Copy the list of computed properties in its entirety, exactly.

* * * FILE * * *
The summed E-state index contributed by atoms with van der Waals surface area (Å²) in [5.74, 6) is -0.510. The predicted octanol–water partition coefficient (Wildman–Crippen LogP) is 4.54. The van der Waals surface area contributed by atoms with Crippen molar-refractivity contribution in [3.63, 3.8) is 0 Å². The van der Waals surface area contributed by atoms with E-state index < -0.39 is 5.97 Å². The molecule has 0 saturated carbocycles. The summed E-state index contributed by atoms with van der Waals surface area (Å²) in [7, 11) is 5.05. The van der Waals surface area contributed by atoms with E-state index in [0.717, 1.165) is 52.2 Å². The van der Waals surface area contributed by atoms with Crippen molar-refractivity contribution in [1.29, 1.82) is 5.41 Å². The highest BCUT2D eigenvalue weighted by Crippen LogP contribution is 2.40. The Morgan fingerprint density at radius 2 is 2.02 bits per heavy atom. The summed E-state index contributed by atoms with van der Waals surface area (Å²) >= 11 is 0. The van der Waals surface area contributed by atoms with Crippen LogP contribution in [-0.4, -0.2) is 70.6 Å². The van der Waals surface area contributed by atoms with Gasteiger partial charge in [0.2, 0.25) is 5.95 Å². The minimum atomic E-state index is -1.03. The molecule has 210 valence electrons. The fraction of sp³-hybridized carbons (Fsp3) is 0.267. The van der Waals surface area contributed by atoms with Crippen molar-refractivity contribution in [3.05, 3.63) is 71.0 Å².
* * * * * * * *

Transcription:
The summed E-state index contributed by atoms with van der Waals surface area (Å²) in [5.74, 6) is -0.510. The predicted octanol–water partition coefficient (Wildman–Crippen LogP) is 4.54. The van der Waals surface area contributed by atoms with Crippen molar-refractivity contribution in [3.63, 3.8) is 0 Å². The van der Waals surface area contributed by atoms with E-state index < -0.39 is 5.97 Å². The molecule has 0 saturated carbocycles. The summed E-state index contributed by atoms with van der Waals surface area (Å²) in [7, 11) is 5.05. The van der Waals surface area contributed by atoms with E-state index in [0.717, 1.165) is 52.2 Å². The van der Waals surface area contributed by atoms with Crippen molar-refractivity contribution in [1.29, 1.82) is 5.41 Å². The highest BCUT2D eigenvalue weighted by Crippen LogP contribution is 2.40. The Morgan fingerprint density at radius 2 is 2.02 bits per heavy atom. The summed E-state index contributed by atoms with van der Waals surface area (Å²) >= 11 is 0. The van der Waals surface area contributed by atoms with Crippen LogP contribution in [-0.4, -0.2) is 70.6 Å². The van der Waals surface area contributed by atoms with Gasteiger partial charge in [0.2, 0.25) is 5.95 Å². The minimum atomic E-state index is -1.03. The molecule has 210 valence electrons. The fraction of sp³-hybridized carbons (Fsp3) is 0.267. The van der Waals surface area contributed by atoms with Crippen molar-refractivity contribution in [3.05, 3.63) is 71.0 Å².